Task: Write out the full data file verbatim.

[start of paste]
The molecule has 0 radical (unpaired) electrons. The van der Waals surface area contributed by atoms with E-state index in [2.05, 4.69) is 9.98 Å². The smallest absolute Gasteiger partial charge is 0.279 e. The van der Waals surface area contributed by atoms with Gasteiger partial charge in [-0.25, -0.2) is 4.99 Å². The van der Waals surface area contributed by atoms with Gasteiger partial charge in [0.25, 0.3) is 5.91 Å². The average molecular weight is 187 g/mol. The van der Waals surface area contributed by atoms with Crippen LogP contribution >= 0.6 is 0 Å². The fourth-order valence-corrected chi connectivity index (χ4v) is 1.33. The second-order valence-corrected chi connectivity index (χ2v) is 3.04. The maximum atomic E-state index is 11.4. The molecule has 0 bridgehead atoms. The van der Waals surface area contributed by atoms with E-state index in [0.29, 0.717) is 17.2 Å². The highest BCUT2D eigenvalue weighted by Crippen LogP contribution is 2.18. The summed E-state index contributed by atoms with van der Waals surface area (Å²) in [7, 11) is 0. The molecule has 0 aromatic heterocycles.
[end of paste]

The molecule has 0 radical (unpaired) electrons. The van der Waals surface area contributed by atoms with E-state index in [2.05, 4.69) is 9.98 Å². The smallest absolute Gasteiger partial charge is 0.279 e. The van der Waals surface area contributed by atoms with Gasteiger partial charge in [-0.25, -0.2) is 4.99 Å². The van der Waals surface area contributed by atoms with Gasteiger partial charge in [0.25, 0.3) is 5.91 Å². The average molecular weight is 187 g/mol. The van der Waals surface area contributed by atoms with Crippen LogP contribution >= 0.6 is 0 Å². The fourth-order valence-corrected chi connectivity index (χ4v) is 1.33. The second-order valence-corrected chi connectivity index (χ2v) is 3.04. The maximum atomic E-state index is 11.4. The molecule has 0 bridgehead atoms. The van der Waals surface area contributed by atoms with E-state index in [0.29, 0.717) is 17.2 Å². The highest BCUT2D eigenvalue weighted by Crippen LogP contribution is 2.18. The summed E-state index contributed by atoms with van der Waals surface area (Å²) in [7, 11) is 0. The molecule has 0 aromatic heterocycles.